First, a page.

The parties represent that “the complexity, expense, and length of future litigation of Plaintiff's FLSA claims support approval of the FLSA settlement.” Motion at 5. The parties state that “Plaintiff's probability of success on the merits and the amount he would be awarded, if any, is uncertain, further demonstrating that this settlement is fair and appropriate and should be approved.” Id. at 6. According to the Motion, the parties “had sufficient information and conducted an adequate investigation to allow them to make an educated and informed analysis and conclusion in agreeing upon the proposed settlement.” Id. The parties also represent that the attorney's fees were “agreed upon separately and without regard to the amount paid to” Plaintiff.” Id. at 6 (citation omitted).

         In an FLSA case for “back wage[s] or liquidated damage[s], ” the Court must make a finding that any compromise settlement of the case represents “a fair and reasonable resolution of a bona fide dispute over FLSA provisions” after “scrutinizing the settlement for fairness.” Lynn's Food Stores, Inc. v. U.S. ex rel. U.S. Dept. of Labor, 679 F.2d 1350, 1353, 1355 (11th Cir. 1982); see also Nall v. Mal-Motels, Inc., 723 F.3d 1304, 1306 (11th Cir. 2013) (citation omitted); Silva v. Miller, 307 Fed.Appx. 349, 351 (11th Cir. 2009).

         In light of the representations made by the parties and upon review of the Motion, the Settlement Agreement, and the remainder of the file, the Court finds that the Settlement Agreement, including the award of attorney's fees and costs, represents “a fair and reasonable resolution of a bona fide dispute” over provisions of the FLSA. Lynn's Food Stores, 679 F.2d at 1355.[3]

         In assessing the fairness of the agreement, the undersigned observes that it contains a release provision. See Settlement Agreement at 2 ¶ 4. “Courts typically disfavor general release clauses in FLSA settlement agreements.” DeGraff v. SMA Behavioral Health Servs., 945 F.Supp.2d 1324, 1329 (M.D. Fla. 2013) (citations omitted). Here, however, the release is limited to claims “which Plaintiff has, had, or may have . . . pursuant to the [FLSA], which are or could have been encompassed in th[is l]itigation.” Settlement Agreement at 2-3 ¶ 4. As such, the release is distinguishable from those disfavored by courts, for it “allay[s] any concern that Plaintiff[] may be giving up an unknown, but valuable, claim that is completely unrelated to the FLSA claim, and which ‘confers an undeserved and disproportionate benefit on the employer and effects an unanticipated, devastating, and unfair deprivation on the employee.'” Coleman v. Target Corp., No. 6:12-cv-1315-Orl-37GJK, 2013 WL 867891, at *6 (M.D. Fla. Mar. 1, 2013) (unpublished) (quoting Moreno v. Regions Bank, 729 F.Supp.2d 1346, 1351 (M.D. Fla. 2010)). Accordingly, the undersigned finds that the release provision here does not undermine the fairness or reasonableness of the settlement agreement.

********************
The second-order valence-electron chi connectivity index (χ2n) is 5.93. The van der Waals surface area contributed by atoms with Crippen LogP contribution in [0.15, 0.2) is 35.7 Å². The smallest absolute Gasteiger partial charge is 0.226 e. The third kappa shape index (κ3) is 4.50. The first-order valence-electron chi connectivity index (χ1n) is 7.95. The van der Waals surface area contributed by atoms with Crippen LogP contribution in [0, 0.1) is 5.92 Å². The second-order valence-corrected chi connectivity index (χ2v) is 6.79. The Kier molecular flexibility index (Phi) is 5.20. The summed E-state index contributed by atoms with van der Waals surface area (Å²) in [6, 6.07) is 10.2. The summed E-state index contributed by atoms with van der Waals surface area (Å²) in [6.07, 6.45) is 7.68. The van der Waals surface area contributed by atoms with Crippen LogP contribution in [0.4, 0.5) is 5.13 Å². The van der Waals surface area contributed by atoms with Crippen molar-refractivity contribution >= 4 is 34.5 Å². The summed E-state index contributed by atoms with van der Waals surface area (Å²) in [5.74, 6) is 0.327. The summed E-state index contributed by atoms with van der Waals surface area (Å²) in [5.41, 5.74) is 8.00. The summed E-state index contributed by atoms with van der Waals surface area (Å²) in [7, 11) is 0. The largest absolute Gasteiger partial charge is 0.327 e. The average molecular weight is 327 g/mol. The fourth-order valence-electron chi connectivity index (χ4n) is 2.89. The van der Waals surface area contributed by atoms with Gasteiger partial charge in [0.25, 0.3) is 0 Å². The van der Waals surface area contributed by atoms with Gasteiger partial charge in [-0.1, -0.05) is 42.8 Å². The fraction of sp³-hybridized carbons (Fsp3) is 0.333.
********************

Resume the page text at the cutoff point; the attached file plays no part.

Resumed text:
After due consideration, it is

         RECOMMENDED:

         1. Joint Motion for Approval of FLSA Settlement and Dismissal of Action with Prejudice and Incorporated Memorandum of Law (Doc. No. 14) be GRANTED to the extent that the Court enter an Order and Stipulated Final Judgment APPROVING the parties' settlement agreement attached to the Motion.[4]

         2. That this case be DISMISSED WITH PREJUDICE and that the Clerk be directed to close the file.

         RESPECTFULLY ...


Buy This Entire Record For $7.95

Download the entire decision to receive the complete text, official citation,
docket number, dissents and concurrences, and footnotes for this case.

Learn more about what you receive with purchase of this case.